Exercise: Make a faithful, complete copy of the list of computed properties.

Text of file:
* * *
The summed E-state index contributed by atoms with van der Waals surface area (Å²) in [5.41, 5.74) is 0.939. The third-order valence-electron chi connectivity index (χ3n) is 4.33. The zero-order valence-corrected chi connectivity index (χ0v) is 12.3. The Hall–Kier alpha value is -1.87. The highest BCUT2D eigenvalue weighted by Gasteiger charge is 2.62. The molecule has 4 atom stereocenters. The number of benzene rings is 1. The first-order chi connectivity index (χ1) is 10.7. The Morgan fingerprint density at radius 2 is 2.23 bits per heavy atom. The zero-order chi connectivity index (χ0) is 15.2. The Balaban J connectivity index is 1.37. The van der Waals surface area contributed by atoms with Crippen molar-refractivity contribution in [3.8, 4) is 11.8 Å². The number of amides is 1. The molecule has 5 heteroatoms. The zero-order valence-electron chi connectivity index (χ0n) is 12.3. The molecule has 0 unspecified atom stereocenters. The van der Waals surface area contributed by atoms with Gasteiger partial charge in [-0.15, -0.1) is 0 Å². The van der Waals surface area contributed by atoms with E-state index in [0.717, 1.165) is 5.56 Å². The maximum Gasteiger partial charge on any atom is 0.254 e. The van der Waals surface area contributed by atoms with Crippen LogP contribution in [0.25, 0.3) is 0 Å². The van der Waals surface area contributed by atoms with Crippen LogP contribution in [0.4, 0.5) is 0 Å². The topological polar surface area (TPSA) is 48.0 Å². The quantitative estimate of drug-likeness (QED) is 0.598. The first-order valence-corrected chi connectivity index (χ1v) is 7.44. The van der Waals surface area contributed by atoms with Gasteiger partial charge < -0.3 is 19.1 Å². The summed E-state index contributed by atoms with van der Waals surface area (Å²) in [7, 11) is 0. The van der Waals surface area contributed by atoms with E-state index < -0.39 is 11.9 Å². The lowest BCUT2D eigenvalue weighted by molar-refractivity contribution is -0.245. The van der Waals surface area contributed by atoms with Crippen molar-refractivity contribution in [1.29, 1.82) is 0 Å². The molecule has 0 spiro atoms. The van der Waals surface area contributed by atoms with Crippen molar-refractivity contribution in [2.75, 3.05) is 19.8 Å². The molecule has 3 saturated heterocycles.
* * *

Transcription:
The summed E-state index contributed by atoms with van der Waals surface area (Å²) in [5.41, 5.74) is 0.939. The third-order valence-electron chi connectivity index (χ3n) is 4.33. The zero-order valence-corrected chi connectivity index (χ0v) is 12.3. The Hall–Kier alpha value is -1.87. The highest BCUT2D eigenvalue weighted by Gasteiger charge is 2.62. The molecule has 4 atom stereocenters. The number of benzene rings is 1. The first-order chi connectivity index (χ1) is 10.7. The Morgan fingerprint density at radius 2 is 2.23 bits per heavy atom. The zero-order chi connectivity index (χ0) is 15.2. The Balaban J connectivity index is 1.37. The van der Waals surface area contributed by atoms with Crippen molar-refractivity contribution in [3.8, 4) is 11.8 Å². The number of amides is 1. The molecule has 5 heteroatoms. The zero-order valence-electron chi connectivity index (χ0n) is 12.3. The molecule has 0 unspecified atom stereocenters. The van der Waals surface area contributed by atoms with Gasteiger partial charge in [-0.15, -0.1) is 0 Å². The van der Waals surface area contributed by atoms with E-state index in [0.717, 1.165) is 5.56 Å². The maximum Gasteiger partial charge on any atom is 0.254 e. The van der Waals surface area contributed by atoms with Crippen LogP contribution in [0.25, 0.3) is 0 Å². The van der Waals surface area contributed by atoms with Crippen LogP contribution in [0.4, 0.5) is 0 Å². The topological polar surface area (TPSA) is 48.0 Å². The quantitative estimate of drug-likeness (QED) is 0.598. The first-order valence-corrected chi connectivity index (χ1v) is 7.44. The van der Waals surface area contributed by atoms with Gasteiger partial charge < -0.3 is 19.1 Å². The summed E-state index contributed by atoms with van der Waals surface area (Å²) in [7, 11) is 0. The van der Waals surface area contributed by atoms with E-state index < -0.39 is 11.9 Å². The lowest BCUT2D eigenvalue weighted by molar-refractivity contribution is -0.245. The van der Waals surface area contributed by atoms with Crippen molar-refractivity contribution in [1.29, 1.82) is 0 Å². The molecule has 0 spiro atoms. The van der Waals surface area contributed by atoms with Crippen molar-refractivity contribution in [2.75, 3.05) is 19.8 Å². The molecule has 3 saturated heterocycles.